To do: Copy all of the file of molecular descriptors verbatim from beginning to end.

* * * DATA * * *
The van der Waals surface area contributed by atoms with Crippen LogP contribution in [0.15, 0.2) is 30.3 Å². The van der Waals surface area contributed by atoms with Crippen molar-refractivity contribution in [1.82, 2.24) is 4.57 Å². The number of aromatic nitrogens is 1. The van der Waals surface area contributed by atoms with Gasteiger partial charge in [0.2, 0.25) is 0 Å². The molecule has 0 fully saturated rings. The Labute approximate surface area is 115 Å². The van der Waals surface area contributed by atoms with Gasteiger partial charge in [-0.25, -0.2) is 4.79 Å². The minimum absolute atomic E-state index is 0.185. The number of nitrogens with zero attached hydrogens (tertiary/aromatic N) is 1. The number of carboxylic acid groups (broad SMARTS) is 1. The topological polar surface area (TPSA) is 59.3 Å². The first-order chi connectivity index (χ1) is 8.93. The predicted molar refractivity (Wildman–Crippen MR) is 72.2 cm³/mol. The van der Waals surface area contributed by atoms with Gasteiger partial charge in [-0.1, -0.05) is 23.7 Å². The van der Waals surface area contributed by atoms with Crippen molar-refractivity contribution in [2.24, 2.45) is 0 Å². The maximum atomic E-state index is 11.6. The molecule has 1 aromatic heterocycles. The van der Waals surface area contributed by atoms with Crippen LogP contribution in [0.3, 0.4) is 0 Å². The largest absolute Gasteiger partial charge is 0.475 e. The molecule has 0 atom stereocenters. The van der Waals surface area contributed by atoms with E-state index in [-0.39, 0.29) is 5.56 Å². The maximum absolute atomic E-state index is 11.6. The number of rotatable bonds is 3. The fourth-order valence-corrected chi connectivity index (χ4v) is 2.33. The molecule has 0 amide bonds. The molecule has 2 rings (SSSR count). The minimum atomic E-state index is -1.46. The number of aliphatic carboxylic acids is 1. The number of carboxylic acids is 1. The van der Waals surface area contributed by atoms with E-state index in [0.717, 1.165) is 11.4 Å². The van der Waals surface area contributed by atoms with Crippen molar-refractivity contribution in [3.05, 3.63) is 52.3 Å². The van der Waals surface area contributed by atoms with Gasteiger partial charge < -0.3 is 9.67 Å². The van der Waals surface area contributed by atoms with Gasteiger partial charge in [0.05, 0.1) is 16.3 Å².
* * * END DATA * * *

The van der Waals surface area contributed by atoms with Crippen LogP contribution in [0.15, 0.2) is 30.3 Å². The van der Waals surface area contributed by atoms with Crippen molar-refractivity contribution in [1.82, 2.24) is 4.57 Å². The number of aromatic nitrogens is 1. The van der Waals surface area contributed by atoms with Gasteiger partial charge in [0.2, 0.25) is 0 Å². The molecule has 0 fully saturated rings. The Labute approximate surface area is 115 Å². The van der Waals surface area contributed by atoms with Gasteiger partial charge in [-0.25, -0.2) is 4.79 Å². The minimum absolute atomic E-state index is 0.185. The number of nitrogens with zero attached hydrogens (tertiary/aromatic N) is 1. The number of carboxylic acid groups (broad SMARTS) is 1. The topological polar surface area (TPSA) is 59.3 Å². The first-order chi connectivity index (χ1) is 8.93. The predicted molar refractivity (Wildman–Crippen MR) is 72.2 cm³/mol. The van der Waals surface area contributed by atoms with Gasteiger partial charge in [-0.1, -0.05) is 23.7 Å². The van der Waals surface area contributed by atoms with Crippen molar-refractivity contribution in [2.24, 2.45) is 0 Å². The maximum atomic E-state index is 11.6. The molecule has 1 aromatic heterocycles. The van der Waals surface area contributed by atoms with Crippen LogP contribution in [0.3, 0.4) is 0 Å². The largest absolute Gasteiger partial charge is 0.475 e. The molecule has 0 atom stereocenters. The van der Waals surface area contributed by atoms with E-state index in [-0.39, 0.29) is 5.56 Å². The maximum absolute atomic E-state index is 11.6. The number of rotatable bonds is 3. The fourth-order valence-corrected chi connectivity index (χ4v) is 2.33. The molecule has 0 amide bonds. The molecule has 2 rings (SSSR count). The minimum atomic E-state index is -1.46. The number of aliphatic carboxylic acids is 1. The number of carboxylic acids is 1. The van der Waals surface area contributed by atoms with E-state index in [0.717, 1.165) is 11.4 Å². The van der Waals surface area contributed by atoms with Crippen molar-refractivity contribution in [3.05, 3.63) is 52.3 Å². The van der Waals surface area contributed by atoms with Gasteiger partial charge < -0.3 is 9.67 Å². The van der Waals surface area contributed by atoms with Gasteiger partial charge in [0.05, 0.1) is 16.3 Å².